The crisis of governance in Western democracies

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It is increasingly difficult for the State to manage efficiently, as its ability to act to govern for the benefit of the population is undermined by capitalist logic.

In the current stage of productive forces, dominated by large multinationals and transnationals, the financial sector and agribusiness, capitalism is increasingly predatory. The social surplus collected by the State is captured by the interests of big capital. There is a crisis of governance in the great nations of the capitalist world. Today it is increasingly difficult for the State to manage efficiently, as its ability to act to govern for the benefit of the population and achieve collective goals is undermined by capitalist logic.

Obtaining income or economic advantages (rent seeking) by individuals or interest groups, which do not derive from the free play of the market, has become a problem for large nations. These individuals or groups take undue advantage of State revenues, evading taxes, corrupting public officials, rigging bids, invoicing prices, receiving bribes or acquiring large pensions or pensions, which do not correspond to their contribution.

Instead of profit being generated by free competition, bringing benefits to the entire society, the capture of the State by individuals or economic groups produces harmful results for social well-being. According to Queiroz (2012), the activity of agents in the search for profit in a competitive manner in the market, according to the rules of the economic game, is something beneficial for the whole society.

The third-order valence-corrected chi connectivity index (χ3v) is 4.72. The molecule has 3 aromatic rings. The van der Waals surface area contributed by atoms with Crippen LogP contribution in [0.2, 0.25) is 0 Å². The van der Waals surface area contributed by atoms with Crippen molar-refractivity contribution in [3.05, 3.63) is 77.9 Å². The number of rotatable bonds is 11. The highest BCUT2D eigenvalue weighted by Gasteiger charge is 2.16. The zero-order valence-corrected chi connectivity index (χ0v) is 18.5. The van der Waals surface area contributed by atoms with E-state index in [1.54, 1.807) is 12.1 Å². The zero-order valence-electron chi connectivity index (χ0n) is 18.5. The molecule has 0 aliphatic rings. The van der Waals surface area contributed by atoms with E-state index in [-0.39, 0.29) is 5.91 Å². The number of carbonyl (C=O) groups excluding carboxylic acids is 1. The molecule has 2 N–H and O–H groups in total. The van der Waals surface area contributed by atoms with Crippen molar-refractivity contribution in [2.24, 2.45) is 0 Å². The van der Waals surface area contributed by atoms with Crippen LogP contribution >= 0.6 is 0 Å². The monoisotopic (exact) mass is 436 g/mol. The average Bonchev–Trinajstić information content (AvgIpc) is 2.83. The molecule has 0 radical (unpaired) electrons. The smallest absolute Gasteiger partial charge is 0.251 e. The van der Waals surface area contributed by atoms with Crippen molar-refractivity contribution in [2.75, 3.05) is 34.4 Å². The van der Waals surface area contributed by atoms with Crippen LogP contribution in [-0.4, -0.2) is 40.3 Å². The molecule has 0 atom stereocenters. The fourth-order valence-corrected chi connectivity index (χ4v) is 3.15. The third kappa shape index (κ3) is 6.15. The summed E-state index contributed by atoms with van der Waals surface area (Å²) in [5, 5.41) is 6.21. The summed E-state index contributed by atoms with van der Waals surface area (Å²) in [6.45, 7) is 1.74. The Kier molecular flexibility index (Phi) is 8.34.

The profit obtained in this way generates positive contexts, such as increased productivity throughout the economy, as well as the improvement of production processes and the well-being of individuals, benefiting the entire economic and social system. However, obtaining income through mechanisms external to the market, taking advantage of privileges obtained through political decisions, does not find the same positive context, since it produces precarious social well-being.

In Brazil, the capture of the State by individuals and interest groups is part of the culture of institutions. Sérgio Buarque de Holanda already pointed out certain Iberian cultural traits in the Brazilian soul, in particular the Portuguese, such as personalism, privileges, disrespect for laws, social hierarchy and appreciation of the status quo. For this reason, “anarchic elements have always borne fruit easily here, with the complicity and careless indolence of institutions and customs” (HOLANDA, 1995, p. 33). It was these cultural elements that crystallized in our organizational culture, such as personalism, patrimonialism and clientelism.

Patrimonialism is characterized by the subjection or appropriation of goods and services from public institutions by individuals or private groups linked to organizations in the capitalist world. Despite the reforms that Brazil has undergone since it was a colony, patrimonialism still remains a cultural trait of our institutions. As Bergue (2010, p. 34) points out: “Despite the repeated approaches and studies that highlight the influence of patrimonialism, formalism, clientelism, among other factors, the failures of administrative reform projects in Brazil may also be related to the insufficient observance of these cultural elements, including their more modern variants such as cronyism, vassalage, bargaining, physiology, bachelor's degree and centralization”.